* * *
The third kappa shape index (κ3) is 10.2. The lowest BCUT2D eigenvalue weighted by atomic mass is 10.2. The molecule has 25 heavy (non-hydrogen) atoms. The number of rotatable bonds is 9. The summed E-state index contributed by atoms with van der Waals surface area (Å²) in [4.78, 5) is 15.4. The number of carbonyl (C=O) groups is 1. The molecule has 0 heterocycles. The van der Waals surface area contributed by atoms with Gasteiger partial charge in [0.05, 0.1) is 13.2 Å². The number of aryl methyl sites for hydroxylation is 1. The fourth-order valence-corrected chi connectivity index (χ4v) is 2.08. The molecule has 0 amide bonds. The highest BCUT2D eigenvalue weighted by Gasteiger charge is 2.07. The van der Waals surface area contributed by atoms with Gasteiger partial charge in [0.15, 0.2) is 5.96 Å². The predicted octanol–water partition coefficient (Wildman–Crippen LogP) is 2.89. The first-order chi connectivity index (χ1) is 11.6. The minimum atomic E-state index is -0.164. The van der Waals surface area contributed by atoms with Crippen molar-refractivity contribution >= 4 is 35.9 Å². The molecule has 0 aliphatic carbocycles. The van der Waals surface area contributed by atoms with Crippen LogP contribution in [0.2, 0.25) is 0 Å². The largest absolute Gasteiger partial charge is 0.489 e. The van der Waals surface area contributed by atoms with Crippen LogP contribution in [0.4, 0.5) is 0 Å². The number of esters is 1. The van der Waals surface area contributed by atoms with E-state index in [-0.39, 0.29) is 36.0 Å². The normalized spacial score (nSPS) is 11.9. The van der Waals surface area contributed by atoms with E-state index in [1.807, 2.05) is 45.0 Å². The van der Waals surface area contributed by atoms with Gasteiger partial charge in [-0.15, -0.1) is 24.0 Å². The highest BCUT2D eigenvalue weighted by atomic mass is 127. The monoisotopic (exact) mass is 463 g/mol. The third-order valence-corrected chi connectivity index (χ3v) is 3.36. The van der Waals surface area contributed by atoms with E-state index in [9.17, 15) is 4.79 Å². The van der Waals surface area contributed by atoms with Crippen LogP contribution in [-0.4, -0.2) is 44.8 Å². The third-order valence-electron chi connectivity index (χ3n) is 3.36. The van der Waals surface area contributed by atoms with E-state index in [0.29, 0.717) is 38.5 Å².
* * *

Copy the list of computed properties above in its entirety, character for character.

The third kappa shape index (κ3) is 10.2. The lowest BCUT2D eigenvalue weighted by atomic mass is 10.2. The molecule has 25 heavy (non-hydrogen) atoms. The number of rotatable bonds is 9. The summed E-state index contributed by atoms with van der Waals surface area (Å²) in [4.78, 5) is 15.4. The number of carbonyl (C=O) groups is 1. The molecule has 0 heterocycles. The van der Waals surface area contributed by atoms with Gasteiger partial charge in [0.05, 0.1) is 13.2 Å². The number of aryl methyl sites for hydroxylation is 1. The fourth-order valence-corrected chi connectivity index (χ4v) is 2.08. The molecule has 0 amide bonds. The highest BCUT2D eigenvalue weighted by Gasteiger charge is 2.07. The van der Waals surface area contributed by atoms with Gasteiger partial charge in [0.15, 0.2) is 5.96 Å². The predicted octanol–water partition coefficient (Wildman–Crippen LogP) is 2.89. The first-order chi connectivity index (χ1) is 11.6. The minimum atomic E-state index is -0.164. The van der Waals surface area contributed by atoms with Crippen molar-refractivity contribution >= 4 is 35.9 Å². The molecule has 0 aliphatic carbocycles. The van der Waals surface area contributed by atoms with Crippen LogP contribution in [0.2, 0.25) is 0 Å². The largest absolute Gasteiger partial charge is 0.489 e. The van der Waals surface area contributed by atoms with Crippen LogP contribution in [0.4, 0.5) is 0 Å². The number of esters is 1. The van der Waals surface area contributed by atoms with E-state index in [-0.39, 0.29) is 36.0 Å². The normalized spacial score (nSPS) is 11.9. The van der Waals surface area contributed by atoms with E-state index in [1.807, 2.05) is 45.0 Å². The van der Waals surface area contributed by atoms with Gasteiger partial charge in [-0.15, -0.1) is 24.0 Å². The highest BCUT2D eigenvalue weighted by atomic mass is 127. The monoisotopic (exact) mass is 463 g/mol. The third-order valence-corrected chi connectivity index (χ3v) is 3.36. The van der Waals surface area contributed by atoms with E-state index in [9.17, 15) is 4.79 Å². The van der Waals surface area contributed by atoms with Crippen LogP contribution in [-0.4, -0.2) is 44.8 Å². The third-order valence-electron chi connectivity index (χ3n) is 3.36. The van der Waals surface area contributed by atoms with E-state index in [0.29, 0.717) is 38.5 Å².